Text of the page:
reimagining our place by reimagining the church.
Wherever we we go, it is always rooted in where we have come from.
The Farmhouse is a new idea, but it is not new. Who we are now is simply the continuation of very large strand that has come before us.
Here in this community, we believe we move forward by looking backward; by being guided by where we have already gone.
Act one - 1853-1867
While culturally & philosophically, The Farmhouse is rooted in a much broader tradition that traces its origins for thousands of years, this community began here in 1853.
A group of nine people began what was called a Methodist "Class Meeting" (which is what our micro-communities are based on) by meeting in a home to be the church in this place. Despite the difficult of travel and life in the rural Midwest during the 19th century, this group of people collectively grew to become an official Methodist Episcopal Church in 1867.
The Church in Evergreen was officially formed.
act two - the first building(s)
Outgrowing their homes, the established community built a small gathering space in the village - one of the earliest in the Fulton County area of Northwest Ohio.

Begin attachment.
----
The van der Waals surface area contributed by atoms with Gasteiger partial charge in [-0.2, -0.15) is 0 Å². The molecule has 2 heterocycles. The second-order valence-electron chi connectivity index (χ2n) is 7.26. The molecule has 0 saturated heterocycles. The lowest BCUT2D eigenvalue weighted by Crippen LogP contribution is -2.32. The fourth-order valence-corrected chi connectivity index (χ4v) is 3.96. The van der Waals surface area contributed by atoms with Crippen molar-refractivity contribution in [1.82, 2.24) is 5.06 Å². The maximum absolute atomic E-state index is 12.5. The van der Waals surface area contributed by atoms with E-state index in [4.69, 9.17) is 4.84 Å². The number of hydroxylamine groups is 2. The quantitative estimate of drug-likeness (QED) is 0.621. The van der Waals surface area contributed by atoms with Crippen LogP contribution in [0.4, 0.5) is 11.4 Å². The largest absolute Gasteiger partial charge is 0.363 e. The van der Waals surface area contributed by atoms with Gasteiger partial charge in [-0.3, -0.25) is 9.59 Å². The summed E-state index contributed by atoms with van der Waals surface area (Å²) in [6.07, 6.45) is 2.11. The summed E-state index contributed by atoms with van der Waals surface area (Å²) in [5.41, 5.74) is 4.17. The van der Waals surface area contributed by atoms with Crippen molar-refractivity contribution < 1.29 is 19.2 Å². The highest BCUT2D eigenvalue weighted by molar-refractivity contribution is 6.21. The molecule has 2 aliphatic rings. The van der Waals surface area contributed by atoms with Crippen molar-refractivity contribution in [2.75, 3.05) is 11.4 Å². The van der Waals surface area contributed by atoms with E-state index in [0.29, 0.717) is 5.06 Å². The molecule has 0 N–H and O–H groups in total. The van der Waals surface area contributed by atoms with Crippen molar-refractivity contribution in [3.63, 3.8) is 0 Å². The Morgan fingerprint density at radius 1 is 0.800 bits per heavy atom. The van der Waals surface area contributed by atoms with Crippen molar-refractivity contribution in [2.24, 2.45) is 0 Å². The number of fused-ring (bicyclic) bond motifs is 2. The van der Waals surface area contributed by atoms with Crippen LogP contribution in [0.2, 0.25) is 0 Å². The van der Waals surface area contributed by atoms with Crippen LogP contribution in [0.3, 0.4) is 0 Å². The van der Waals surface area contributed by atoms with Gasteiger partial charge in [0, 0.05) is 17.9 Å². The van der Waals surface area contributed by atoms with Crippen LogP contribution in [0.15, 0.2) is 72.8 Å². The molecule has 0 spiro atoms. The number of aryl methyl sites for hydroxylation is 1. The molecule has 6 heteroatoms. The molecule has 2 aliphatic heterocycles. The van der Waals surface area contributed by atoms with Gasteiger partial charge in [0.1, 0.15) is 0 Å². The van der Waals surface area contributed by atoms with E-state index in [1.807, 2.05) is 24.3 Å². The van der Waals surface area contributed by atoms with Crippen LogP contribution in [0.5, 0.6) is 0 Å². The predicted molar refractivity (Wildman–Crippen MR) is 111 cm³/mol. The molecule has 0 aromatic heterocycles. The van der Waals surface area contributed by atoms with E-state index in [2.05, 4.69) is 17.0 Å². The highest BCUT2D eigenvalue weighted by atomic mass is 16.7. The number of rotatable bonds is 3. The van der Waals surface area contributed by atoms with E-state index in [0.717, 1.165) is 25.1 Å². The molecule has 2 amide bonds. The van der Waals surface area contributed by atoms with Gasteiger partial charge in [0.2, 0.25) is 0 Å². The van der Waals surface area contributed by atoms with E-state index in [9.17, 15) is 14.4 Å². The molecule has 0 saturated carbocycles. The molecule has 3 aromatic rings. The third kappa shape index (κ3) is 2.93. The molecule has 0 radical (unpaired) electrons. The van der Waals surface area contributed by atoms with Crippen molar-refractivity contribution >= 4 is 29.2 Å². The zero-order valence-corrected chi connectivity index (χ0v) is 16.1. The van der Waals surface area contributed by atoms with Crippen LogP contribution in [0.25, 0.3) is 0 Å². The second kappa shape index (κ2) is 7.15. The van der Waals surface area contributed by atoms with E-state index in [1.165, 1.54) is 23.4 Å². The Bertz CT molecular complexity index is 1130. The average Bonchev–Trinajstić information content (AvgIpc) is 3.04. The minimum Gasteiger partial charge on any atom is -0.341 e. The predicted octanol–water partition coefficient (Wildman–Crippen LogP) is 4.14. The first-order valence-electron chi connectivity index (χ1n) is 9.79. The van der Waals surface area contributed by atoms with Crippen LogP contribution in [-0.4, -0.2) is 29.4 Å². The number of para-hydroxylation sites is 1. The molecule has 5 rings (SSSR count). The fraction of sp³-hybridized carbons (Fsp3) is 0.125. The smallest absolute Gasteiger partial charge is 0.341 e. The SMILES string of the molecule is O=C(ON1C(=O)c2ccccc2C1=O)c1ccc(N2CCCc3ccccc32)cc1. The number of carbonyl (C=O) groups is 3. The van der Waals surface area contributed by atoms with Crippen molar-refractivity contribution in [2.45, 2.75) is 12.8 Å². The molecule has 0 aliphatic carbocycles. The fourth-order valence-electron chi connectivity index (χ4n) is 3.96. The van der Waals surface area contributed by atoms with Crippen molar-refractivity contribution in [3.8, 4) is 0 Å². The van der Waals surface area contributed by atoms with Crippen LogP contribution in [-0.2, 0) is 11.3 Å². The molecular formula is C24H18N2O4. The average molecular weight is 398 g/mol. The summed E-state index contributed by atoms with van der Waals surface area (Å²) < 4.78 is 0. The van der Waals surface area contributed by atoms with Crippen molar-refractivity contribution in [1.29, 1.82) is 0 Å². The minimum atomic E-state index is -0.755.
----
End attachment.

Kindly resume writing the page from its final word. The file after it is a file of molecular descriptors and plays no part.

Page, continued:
From there began a journey of overcoming difficulty.
The original church building burnt in 1894. They rebuilt. The village endured another fire in the early 1900's where everyone, including the Metamora Methodist Episcopal Church, was forced to rebuild. When it comes to the first decade of our community's life, it wasn't exactly ideal.
But then came an economic boom for the area. Once the village recovered and rebuilt, a revitalization happened and it brought forth a major growth to the outskirt, rural region in the country surrounding Toledo, Ohio. As the area grew, so did the church.
It only took 91 years for the Church of Evergreen to begin thriving.
act three - the golden age
In 1960 a new sanctuary was built and Metamora UMC was fully functioning in the Northwest Ohio district of the Methodist Church which is now the Maumee Watershed District of the West Ohio Conference of the United Methodist Church. During these years, the community continued moving forward through the oversight of several pastors.